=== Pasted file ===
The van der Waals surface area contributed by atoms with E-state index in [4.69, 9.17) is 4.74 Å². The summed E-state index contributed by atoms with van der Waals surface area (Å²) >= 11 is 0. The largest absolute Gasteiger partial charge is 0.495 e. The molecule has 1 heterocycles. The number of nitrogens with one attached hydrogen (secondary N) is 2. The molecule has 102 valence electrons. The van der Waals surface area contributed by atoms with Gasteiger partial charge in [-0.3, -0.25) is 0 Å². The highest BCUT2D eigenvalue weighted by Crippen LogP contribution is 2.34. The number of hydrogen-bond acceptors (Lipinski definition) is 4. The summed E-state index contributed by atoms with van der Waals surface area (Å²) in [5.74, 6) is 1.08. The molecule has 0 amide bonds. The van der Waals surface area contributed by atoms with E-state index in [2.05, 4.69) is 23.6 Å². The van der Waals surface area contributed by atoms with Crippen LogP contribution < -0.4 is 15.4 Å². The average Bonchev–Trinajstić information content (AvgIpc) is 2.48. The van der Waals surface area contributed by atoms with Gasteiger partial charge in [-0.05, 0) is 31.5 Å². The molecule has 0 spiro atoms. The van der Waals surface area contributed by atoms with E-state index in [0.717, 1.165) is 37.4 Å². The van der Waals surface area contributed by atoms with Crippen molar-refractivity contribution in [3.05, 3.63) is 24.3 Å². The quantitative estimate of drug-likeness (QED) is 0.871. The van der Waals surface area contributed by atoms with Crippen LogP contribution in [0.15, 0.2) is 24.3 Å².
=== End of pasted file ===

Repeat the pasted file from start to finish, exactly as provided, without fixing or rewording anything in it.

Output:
The van der Waals surface area contributed by atoms with E-state index in [4.69, 9.17) is 4.74 Å². The summed E-state index contributed by atoms with van der Waals surface area (Å²) >= 11 is 0. The largest absolute Gasteiger partial charge is 0.495 e. The molecule has 1 heterocycles. The number of nitrogens with one attached hydrogen (secondary N) is 2. The molecule has 102 valence electrons. The van der Waals surface area contributed by atoms with Gasteiger partial charge in [-0.3, -0.25) is 0 Å². The highest BCUT2D eigenvalue weighted by Crippen LogP contribution is 2.34. The number of hydrogen-bond acceptors (Lipinski definition) is 4. The summed E-state index contributed by atoms with van der Waals surface area (Å²) in [5.74, 6) is 1.08. The molecule has 0 amide bonds. The van der Waals surface area contributed by atoms with E-state index in [2.05, 4.69) is 23.6 Å². The van der Waals surface area contributed by atoms with Crippen LogP contribution < -0.4 is 15.4 Å². The average Bonchev–Trinajstić information content (AvgIpc) is 2.48. The van der Waals surface area contributed by atoms with Gasteiger partial charge in [-0.05, 0) is 31.5 Å². The molecule has 0 spiro atoms. The van der Waals surface area contributed by atoms with E-state index in [0.717, 1.165) is 37.4 Å². The van der Waals surface area contributed by atoms with Crippen molar-refractivity contribution in [3.05, 3.63) is 24.3 Å². The quantitative estimate of drug-likeness (QED) is 0.871. The van der Waals surface area contributed by atoms with Crippen LogP contribution in [0.15, 0.2) is 24.3 Å².